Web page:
President Obama definitely made an entrance for his speech at McKinley High School in Baton Rouge Thursday.
The president was asked dozens of questions afterward, as part of a Q and A. The last one, in particular, stuck out for some.
A Southern University student asked: “What is your take, or advice, to students like me, thousands of students like me, that go to HBCUs and us finishing the course to be used in this society?”
The President responded saying, as a whole, all students can be used, but he did say: “There are some HBCUs that are having trouble with graduation rates, and that’s a source of concern.”
“I didn’t have a really big problem with the president’s answer to that question because he did acknowledge HBCUs have done an excellent job producing many of the doctors, the lawyers and the pharmacists,” said Dr. Albert Samuels, the dean of the College of Social and Behavioral Sciences at Southern University.
However, Dr. Samuels said it does start a conversation.
“HBCUs have shown they are effective at graduating black college students,” he said. “The real question is, why has the other about 4,000 institutions been so ineffective at graduating black students?”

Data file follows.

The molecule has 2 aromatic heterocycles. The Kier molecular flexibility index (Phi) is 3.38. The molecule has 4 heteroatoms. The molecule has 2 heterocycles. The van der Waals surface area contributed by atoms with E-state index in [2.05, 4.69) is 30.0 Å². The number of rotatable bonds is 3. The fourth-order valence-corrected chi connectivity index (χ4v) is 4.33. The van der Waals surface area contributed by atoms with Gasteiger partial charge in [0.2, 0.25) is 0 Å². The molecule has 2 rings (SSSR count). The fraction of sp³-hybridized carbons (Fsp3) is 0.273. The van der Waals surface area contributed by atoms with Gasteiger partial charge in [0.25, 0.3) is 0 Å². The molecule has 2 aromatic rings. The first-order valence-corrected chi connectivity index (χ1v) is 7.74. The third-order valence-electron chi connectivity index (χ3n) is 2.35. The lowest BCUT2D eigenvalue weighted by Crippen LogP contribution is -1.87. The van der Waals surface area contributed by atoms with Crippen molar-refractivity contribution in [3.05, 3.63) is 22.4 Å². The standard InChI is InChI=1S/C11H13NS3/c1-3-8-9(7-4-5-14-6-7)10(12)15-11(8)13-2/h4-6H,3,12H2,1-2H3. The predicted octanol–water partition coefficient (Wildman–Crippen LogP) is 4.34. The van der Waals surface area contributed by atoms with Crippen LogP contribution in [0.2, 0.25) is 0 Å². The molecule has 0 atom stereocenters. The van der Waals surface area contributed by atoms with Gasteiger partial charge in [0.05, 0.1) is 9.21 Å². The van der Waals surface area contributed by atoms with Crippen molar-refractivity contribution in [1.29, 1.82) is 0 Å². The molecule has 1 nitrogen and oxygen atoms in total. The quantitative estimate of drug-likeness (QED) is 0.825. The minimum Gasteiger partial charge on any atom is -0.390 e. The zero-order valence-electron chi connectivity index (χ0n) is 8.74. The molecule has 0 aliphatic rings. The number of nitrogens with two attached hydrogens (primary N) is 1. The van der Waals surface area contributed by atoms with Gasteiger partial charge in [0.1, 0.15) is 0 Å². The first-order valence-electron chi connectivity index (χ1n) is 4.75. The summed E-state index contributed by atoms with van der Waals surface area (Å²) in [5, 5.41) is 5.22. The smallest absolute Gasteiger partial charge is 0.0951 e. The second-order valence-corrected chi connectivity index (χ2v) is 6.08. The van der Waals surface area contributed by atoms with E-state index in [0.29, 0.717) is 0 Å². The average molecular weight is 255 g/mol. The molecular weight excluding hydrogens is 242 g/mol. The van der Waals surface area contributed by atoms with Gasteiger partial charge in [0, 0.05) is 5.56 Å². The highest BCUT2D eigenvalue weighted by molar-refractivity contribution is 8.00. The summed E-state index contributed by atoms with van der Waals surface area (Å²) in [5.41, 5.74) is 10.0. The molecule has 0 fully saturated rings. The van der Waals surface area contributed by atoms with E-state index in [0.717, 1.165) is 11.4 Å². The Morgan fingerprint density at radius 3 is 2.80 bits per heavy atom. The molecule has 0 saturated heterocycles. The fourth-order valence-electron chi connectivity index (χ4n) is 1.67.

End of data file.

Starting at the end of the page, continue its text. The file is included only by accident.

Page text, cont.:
Historically, HBCUs have struggled to get their enrollment and graduation rates up, but Dr. Samuels said there is more to it than meets the eye.
“The point is not that we should not be concerned about graduation rates, but often times, data can be misleading,” Dr. Samuels said. “In many ways, our HBCUs are really taking on some of the students who are the hardest to educate and the hardest to graduate.”
Louisiana is home to four Historically Black Colleges and Universities, with the Southern University System being the largest. Over the past two years, Southern has seen an increase in graduation rates.